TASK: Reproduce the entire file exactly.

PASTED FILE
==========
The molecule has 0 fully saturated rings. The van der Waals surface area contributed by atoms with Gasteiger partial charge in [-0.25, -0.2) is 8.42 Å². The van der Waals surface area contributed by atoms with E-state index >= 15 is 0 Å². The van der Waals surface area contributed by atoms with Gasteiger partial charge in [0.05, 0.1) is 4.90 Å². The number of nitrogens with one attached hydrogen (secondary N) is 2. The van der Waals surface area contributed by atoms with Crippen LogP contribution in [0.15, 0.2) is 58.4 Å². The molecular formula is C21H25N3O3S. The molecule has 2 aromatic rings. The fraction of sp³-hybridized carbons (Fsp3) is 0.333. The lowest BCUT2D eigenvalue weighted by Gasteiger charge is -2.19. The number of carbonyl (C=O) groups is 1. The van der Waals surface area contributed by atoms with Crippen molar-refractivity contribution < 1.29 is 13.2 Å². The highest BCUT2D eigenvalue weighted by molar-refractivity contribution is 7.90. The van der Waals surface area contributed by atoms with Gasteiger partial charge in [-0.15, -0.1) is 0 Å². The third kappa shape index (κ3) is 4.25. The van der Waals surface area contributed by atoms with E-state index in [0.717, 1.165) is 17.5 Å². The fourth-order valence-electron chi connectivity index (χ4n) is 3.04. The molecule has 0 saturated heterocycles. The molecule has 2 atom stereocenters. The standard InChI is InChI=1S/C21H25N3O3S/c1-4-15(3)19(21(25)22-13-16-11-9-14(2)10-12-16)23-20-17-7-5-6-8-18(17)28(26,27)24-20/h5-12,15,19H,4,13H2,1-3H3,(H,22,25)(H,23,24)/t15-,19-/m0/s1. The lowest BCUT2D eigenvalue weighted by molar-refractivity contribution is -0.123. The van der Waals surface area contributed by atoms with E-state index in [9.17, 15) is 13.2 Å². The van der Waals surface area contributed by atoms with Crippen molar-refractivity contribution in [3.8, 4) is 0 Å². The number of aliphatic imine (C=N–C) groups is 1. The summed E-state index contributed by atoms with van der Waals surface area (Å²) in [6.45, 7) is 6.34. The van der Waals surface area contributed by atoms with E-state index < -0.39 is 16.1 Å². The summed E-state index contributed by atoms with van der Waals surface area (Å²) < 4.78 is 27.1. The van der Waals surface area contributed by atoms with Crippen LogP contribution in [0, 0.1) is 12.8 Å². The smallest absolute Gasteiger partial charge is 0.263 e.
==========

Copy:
The molecule has 0 fully saturated rings. The van der Waals surface area contributed by atoms with Gasteiger partial charge in [-0.25, -0.2) is 8.42 Å². The van der Waals surface area contributed by atoms with E-state index >= 15 is 0 Å². The van der Waals surface area contributed by atoms with Gasteiger partial charge in [0.05, 0.1) is 4.90 Å². The number of nitrogens with one attached hydrogen (secondary N) is 2. The van der Waals surface area contributed by atoms with Crippen LogP contribution in [0.15, 0.2) is 58.4 Å². The molecular formula is C21H25N3O3S. The molecule has 2 aromatic rings. The fraction of sp³-hybridized carbons (Fsp3) is 0.333. The lowest BCUT2D eigenvalue weighted by Gasteiger charge is -2.19. The number of carbonyl (C=O) groups is 1. The van der Waals surface area contributed by atoms with Crippen molar-refractivity contribution < 1.29 is 13.2 Å². The highest BCUT2D eigenvalue weighted by molar-refractivity contribution is 7.90. The van der Waals surface area contributed by atoms with Gasteiger partial charge in [-0.15, -0.1) is 0 Å². The third kappa shape index (κ3) is 4.25. The van der Waals surface area contributed by atoms with E-state index in [0.717, 1.165) is 17.5 Å². The fourth-order valence-electron chi connectivity index (χ4n) is 3.04. The molecule has 0 saturated heterocycles. The molecule has 2 atom stereocenters. The standard InChI is InChI=1S/C21H25N3O3S/c1-4-15(3)19(21(25)22-13-16-11-9-14(2)10-12-16)23-20-17-7-5-6-8-18(17)28(26,27)24-20/h5-12,15,19H,4,13H2,1-3H3,(H,22,25)(H,23,24)/t15-,19-/m0/s1. The lowest BCUT2D eigenvalue weighted by molar-refractivity contribution is -0.123. The van der Waals surface area contributed by atoms with E-state index in [9.17, 15) is 13.2 Å². The van der Waals surface area contributed by atoms with Crippen molar-refractivity contribution in [3.8, 4) is 0 Å². The number of aliphatic imine (C=N–C) groups is 1. The summed E-state index contributed by atoms with van der Waals surface area (Å²) in [6.45, 7) is 6.34. The van der Waals surface area contributed by atoms with E-state index < -0.39 is 16.1 Å². The summed E-state index contributed by atoms with van der Waals surface area (Å²) < 4.78 is 27.1. The van der Waals surface area contributed by atoms with Crippen LogP contribution in [0, 0.1) is 12.8 Å². The smallest absolute Gasteiger partial charge is 0.263 e.